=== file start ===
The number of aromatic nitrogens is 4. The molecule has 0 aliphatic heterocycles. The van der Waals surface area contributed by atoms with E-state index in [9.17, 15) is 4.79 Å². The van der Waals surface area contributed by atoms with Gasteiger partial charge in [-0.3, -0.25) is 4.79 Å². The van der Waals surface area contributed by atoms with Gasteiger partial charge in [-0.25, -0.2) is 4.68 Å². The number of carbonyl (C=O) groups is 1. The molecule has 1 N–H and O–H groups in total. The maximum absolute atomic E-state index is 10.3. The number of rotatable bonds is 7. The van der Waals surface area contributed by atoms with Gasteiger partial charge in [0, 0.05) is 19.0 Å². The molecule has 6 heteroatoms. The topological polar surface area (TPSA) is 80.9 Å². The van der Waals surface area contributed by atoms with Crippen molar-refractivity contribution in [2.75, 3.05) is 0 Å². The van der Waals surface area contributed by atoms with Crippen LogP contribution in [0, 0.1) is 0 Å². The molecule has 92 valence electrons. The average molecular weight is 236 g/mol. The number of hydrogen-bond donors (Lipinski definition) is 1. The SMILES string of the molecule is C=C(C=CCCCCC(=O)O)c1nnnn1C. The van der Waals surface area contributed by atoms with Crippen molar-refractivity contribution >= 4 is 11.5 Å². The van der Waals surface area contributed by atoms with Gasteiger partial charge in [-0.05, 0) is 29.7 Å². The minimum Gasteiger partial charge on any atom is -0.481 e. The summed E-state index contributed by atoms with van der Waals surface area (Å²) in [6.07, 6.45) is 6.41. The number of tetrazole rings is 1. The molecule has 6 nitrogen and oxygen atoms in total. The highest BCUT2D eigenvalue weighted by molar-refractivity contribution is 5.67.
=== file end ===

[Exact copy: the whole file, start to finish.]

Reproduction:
The number of aromatic nitrogens is 4. The molecule has 0 aliphatic heterocycles. The van der Waals surface area contributed by atoms with E-state index in [9.17, 15) is 4.79 Å². The van der Waals surface area contributed by atoms with Gasteiger partial charge in [-0.3, -0.25) is 4.79 Å². The van der Waals surface area contributed by atoms with Gasteiger partial charge in [-0.25, -0.2) is 4.68 Å². The number of carbonyl (C=O) groups is 1. The molecule has 1 N–H and O–H groups in total. The maximum absolute atomic E-state index is 10.3. The number of rotatable bonds is 7. The van der Waals surface area contributed by atoms with Gasteiger partial charge in [0, 0.05) is 19.0 Å². The molecule has 6 heteroatoms. The topological polar surface area (TPSA) is 80.9 Å². The van der Waals surface area contributed by atoms with Crippen molar-refractivity contribution in [2.75, 3.05) is 0 Å². The van der Waals surface area contributed by atoms with Crippen LogP contribution in [0, 0.1) is 0 Å². The molecule has 92 valence electrons. The average molecular weight is 236 g/mol. The number of hydrogen-bond donors (Lipinski definition) is 1. The SMILES string of the molecule is C=C(C=CCCCCC(=O)O)c1nnnn1C. The van der Waals surface area contributed by atoms with Crippen molar-refractivity contribution >= 4 is 11.5 Å². The van der Waals surface area contributed by atoms with Gasteiger partial charge in [-0.05, 0) is 29.7 Å². The minimum Gasteiger partial charge on any atom is -0.481 e. The summed E-state index contributed by atoms with van der Waals surface area (Å²) in [6.07, 6.45) is 6.41. The number of tetrazole rings is 1. The molecule has 6 nitrogen and oxygen atoms in total. The highest BCUT2D eigenvalue weighted by molar-refractivity contribution is 5.67.